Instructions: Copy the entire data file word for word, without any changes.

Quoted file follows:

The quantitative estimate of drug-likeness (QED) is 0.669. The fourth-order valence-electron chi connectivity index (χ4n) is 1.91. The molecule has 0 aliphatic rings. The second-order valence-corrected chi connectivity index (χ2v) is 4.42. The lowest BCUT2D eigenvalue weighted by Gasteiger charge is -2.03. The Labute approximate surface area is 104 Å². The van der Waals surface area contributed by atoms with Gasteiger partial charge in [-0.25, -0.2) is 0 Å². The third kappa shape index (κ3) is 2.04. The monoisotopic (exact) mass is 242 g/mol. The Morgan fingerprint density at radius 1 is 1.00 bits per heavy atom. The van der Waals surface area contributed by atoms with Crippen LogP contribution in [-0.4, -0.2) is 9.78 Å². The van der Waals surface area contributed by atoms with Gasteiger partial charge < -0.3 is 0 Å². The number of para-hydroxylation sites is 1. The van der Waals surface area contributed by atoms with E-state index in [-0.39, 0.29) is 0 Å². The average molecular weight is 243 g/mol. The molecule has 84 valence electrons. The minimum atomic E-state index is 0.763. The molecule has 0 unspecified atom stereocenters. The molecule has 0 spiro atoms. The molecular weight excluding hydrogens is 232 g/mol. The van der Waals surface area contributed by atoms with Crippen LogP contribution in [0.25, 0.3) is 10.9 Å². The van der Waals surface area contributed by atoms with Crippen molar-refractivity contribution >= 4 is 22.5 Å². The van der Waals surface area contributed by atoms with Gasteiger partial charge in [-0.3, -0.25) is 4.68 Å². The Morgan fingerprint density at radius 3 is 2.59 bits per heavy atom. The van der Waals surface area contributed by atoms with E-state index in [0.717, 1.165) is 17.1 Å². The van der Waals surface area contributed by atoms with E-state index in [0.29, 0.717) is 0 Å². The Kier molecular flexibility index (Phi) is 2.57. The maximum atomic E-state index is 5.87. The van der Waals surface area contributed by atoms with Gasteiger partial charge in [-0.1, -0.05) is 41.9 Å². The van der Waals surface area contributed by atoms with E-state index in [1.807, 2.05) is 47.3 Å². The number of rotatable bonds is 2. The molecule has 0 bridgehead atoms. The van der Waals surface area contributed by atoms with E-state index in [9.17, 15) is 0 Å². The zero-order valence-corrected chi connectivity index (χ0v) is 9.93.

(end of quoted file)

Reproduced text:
The quantitative estimate of drug-likeness (QED) is 0.669. The fourth-order valence-electron chi connectivity index (χ4n) is 1.91. The molecule has 0 aliphatic rings. The second-order valence-corrected chi connectivity index (χ2v) is 4.42. The lowest BCUT2D eigenvalue weighted by Gasteiger charge is -2.03. The Labute approximate surface area is 104 Å². The van der Waals surface area contributed by atoms with Gasteiger partial charge in [-0.25, -0.2) is 0 Å². The third kappa shape index (κ3) is 2.04. The monoisotopic (exact) mass is 242 g/mol. The Morgan fingerprint density at radius 1 is 1.00 bits per heavy atom. The van der Waals surface area contributed by atoms with Crippen LogP contribution in [-0.4, -0.2) is 9.78 Å². The van der Waals surface area contributed by atoms with Gasteiger partial charge < -0.3 is 0 Å². The number of para-hydroxylation sites is 1. The van der Waals surface area contributed by atoms with E-state index in [-0.39, 0.29) is 0 Å². The average molecular weight is 243 g/mol. The molecule has 84 valence electrons. The minimum atomic E-state index is 0.763. The molecule has 0 unspecified atom stereocenters. The molecule has 0 spiro atoms. The molecular weight excluding hydrogens is 232 g/mol. The van der Waals surface area contributed by atoms with Crippen LogP contribution in [0.25, 0.3) is 10.9 Å². The van der Waals surface area contributed by atoms with Crippen molar-refractivity contribution >= 4 is 22.5 Å². The van der Waals surface area contributed by atoms with Gasteiger partial charge in [-0.3, -0.25) is 4.68 Å². The Morgan fingerprint density at radius 3 is 2.59 bits per heavy atom. The van der Waals surface area contributed by atoms with E-state index in [0.717, 1.165) is 17.1 Å². The van der Waals surface area contributed by atoms with E-state index in [0.29, 0.717) is 0 Å². The Kier molecular flexibility index (Phi) is 2.57. The maximum atomic E-state index is 5.87. The van der Waals surface area contributed by atoms with Gasteiger partial charge in [-0.1, -0.05) is 41.9 Å². The van der Waals surface area contributed by atoms with E-state index in [1.807, 2.05) is 47.3 Å². The number of rotatable bonds is 2. The molecule has 0 bridgehead atoms. The van der Waals surface area contributed by atoms with E-state index in [9.17, 15) is 0 Å². The zero-order valence-corrected chi connectivity index (χ0v) is 9.93.